Comments

  1. #1 Justicar
    July 18, 2011

    Phil, while I’m flattered to have my name mentioned in the same sentence as his, from a purely pragmatic position, I would be an extremely unwise person for him to sit down with right now. He’s already being harangued enough for what he said, and what I’ve said is far, far more brutal. (And I make no apologies whatever for the fact that my satirical treatment of Rebecca Watson’s nontroversy is highly unfriendly – it’s not good satire if people are offended)

    Write in any language you want, but I only have an mediocre understanding of one language. I’m sure I butcher it daily!

    Beside all of that is the fact that I’m not a particularly gifted speaker, though I can turn a phrase. I have nothing particularly unique to say that would be generally intelligible by the public-at-large. Plus I have no particular desire to be a face for anything; I’m perfectly content writing my blog, making crappy videos on youtube and perhaps in some small way spurring people on to hold nothing sacred – to challenge any claim of any import with ruthless interrogation.

    It’s been the only method we’ve found that has a track record for consistently providing answers to questions. Plus, I don’t care one jot about how people feel. My care is what is true. This present silliness indicates that this is a concept quite foreign to much of this community.

    Odd, I’m an unwelcome presence in a skeptical community for being, you know, dubious about what I’m told I should believe.

  2. Justicar:

    You know what makes me feel better? It’s the fact that there at best 15 redundent commenters on Pharyngula (no actual data, but I think I’m close). Look at this very thread here, we are not so many commenting, and the same pattern arises for each blog.

    it’s really a storm in a teapot.

  3. #3 bluharmony
    July 18, 2011

    @Justicar: Brilliant.

    @Enraldo:
    “It would have ended there if so many people, men and (for MY surprise) women (including McGraw), didn’t start to chastisize Watson for that 1 min in an 8+ min video. It’s telling how so many of these (including McGraw) that critisize Watson’s original 1 min in an 8+ min video, invariably choose to mischaracterize it (‘She’s against men hitting on women in any circunstances’), or just to play stupid (‘what? He just asked for a coffee!

    The reason women replied is twofold: (1) Rebecca doesn’t speak for all women and (2) she’s dead wrong.

    What happened to Watson IS NOT OBJECTIFICATION. Listening to someone talk all day, then saying she’s interesting and you’d like to chat, is not objectification no matter where or when it happens (with the possible exception of a strip club or similar). It may be inappropriate, and Watson is free to say what she prefers, but she can’t speak for all of us. Having a different view on this matter is not misogyny (hatred of women) or anywhere near it. And realistically, there’s no fucking difference between being called a misogynist and being told that what you think or say is misogynistic (and also stupid). Especially when it isn’t.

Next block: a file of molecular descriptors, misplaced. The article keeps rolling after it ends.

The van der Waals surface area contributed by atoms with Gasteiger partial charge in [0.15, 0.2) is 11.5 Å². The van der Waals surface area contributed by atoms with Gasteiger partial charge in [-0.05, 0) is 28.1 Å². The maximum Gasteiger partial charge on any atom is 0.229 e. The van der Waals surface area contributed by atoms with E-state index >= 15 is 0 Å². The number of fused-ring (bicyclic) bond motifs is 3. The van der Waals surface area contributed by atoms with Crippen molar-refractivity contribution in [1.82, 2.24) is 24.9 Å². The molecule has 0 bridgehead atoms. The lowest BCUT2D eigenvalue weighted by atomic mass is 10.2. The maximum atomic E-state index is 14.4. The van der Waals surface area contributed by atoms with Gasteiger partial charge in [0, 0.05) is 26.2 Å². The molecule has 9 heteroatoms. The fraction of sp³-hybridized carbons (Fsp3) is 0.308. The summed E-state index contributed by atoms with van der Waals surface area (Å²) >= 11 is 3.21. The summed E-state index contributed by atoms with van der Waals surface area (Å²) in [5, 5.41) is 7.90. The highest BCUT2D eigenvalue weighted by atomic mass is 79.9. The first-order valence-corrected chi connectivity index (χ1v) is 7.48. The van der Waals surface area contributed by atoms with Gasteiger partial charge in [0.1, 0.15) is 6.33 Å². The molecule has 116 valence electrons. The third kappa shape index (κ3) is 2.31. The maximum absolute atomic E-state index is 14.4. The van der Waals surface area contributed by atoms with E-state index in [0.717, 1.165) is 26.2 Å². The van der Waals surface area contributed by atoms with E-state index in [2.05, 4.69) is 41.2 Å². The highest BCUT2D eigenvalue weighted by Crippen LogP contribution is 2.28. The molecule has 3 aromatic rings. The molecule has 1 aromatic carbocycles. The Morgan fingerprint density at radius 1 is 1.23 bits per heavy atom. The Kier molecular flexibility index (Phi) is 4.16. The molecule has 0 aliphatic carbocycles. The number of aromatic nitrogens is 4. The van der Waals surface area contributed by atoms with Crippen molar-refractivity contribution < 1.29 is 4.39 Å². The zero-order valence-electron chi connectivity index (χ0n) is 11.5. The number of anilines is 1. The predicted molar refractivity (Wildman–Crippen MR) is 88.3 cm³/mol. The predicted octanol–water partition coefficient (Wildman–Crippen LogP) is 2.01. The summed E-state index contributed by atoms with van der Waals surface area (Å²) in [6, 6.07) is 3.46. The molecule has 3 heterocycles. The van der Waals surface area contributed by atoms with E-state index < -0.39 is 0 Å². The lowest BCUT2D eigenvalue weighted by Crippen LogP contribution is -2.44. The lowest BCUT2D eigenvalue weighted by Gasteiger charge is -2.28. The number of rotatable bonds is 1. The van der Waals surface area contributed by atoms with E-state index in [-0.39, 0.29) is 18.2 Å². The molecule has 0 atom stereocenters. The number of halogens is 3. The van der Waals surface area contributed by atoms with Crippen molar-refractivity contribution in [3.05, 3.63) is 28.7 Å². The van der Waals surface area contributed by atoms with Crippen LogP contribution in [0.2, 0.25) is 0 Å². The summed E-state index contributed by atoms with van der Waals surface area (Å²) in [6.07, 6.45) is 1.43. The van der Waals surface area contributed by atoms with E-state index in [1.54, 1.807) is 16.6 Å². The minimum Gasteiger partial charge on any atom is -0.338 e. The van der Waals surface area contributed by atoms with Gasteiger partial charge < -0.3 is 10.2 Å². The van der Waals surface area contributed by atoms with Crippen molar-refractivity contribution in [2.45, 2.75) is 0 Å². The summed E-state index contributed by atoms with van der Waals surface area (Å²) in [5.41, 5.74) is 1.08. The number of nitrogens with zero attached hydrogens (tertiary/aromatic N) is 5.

And no, if she were raped, none of us would defend the rapist. The case would be taken to court, where, unlike here, actual evidence is required to convict. There’s a reason for this rule. Can you figure out what it is on your own? Moreover, have you noticed that in this case WE DON’T EVEN HAVE A DEFENDANT? All we have is an accusation thrown out into thin air without any corroboration.

    “A COFFEE for Dawkins sake! At 4 am! Without have ever spoken to her before! What’s possibly wrong with THAT?’).”

    Nothing. I welcome all requests for coffee in an elevator. And if I’m in a bar until 4AM, I welcome all men to proposition me because I’m probably looking for some company. Even if I say “I’m tired” when I excuse myself. Because I’m capable of saying no. And if it’s a rapist doing the talking, then it doesn’t matter what he says or if he speaks at all; he’ll rape me anyway unless I take some responsibility for my own safety.

    PZ’s advice to dress nicely and chat a woman up before taking her to one’s hotel room won’t help me if rape is the intent. In fact, it’s far more difficult to escape from a hotel room than an elevator, and trying to teaching a guy how to best trick me into consensual sex is offensive. Not to mention, it’s patronizing and sexist. But not misogynistic. Because there’s a difference.

    No one is defending Dawkins. He used faulty logic, and he was rude. So what? It doesn’t make his work in evolutionary biology any less relevant. Moreover, his annoyance at this mess was justified.

  4. #4 ERV
    July 18, 2011

    Eneraldo Carneiro– Unless we are talking physics, if you have to posit alternative dimensions and alternative time-lines to even hypothetically make a point, you are not making a point.

  5. #5 bluharmony
    July 18, 2011

    “Greta: What you’re saying is historically we had issues that were interesting to middle class educated white men, and we should still only talk about those issues. That’s why we’re not attracting diverse people.”

    How do the issues in atheism and skepticism change based on the demographic in attendance? How is the employment of critical thinking different with women and minorities in attendance?

    Organizations supporting atheism and skepticism are nothing but social clubs. They serve no other purpose, so I guess money and power rule.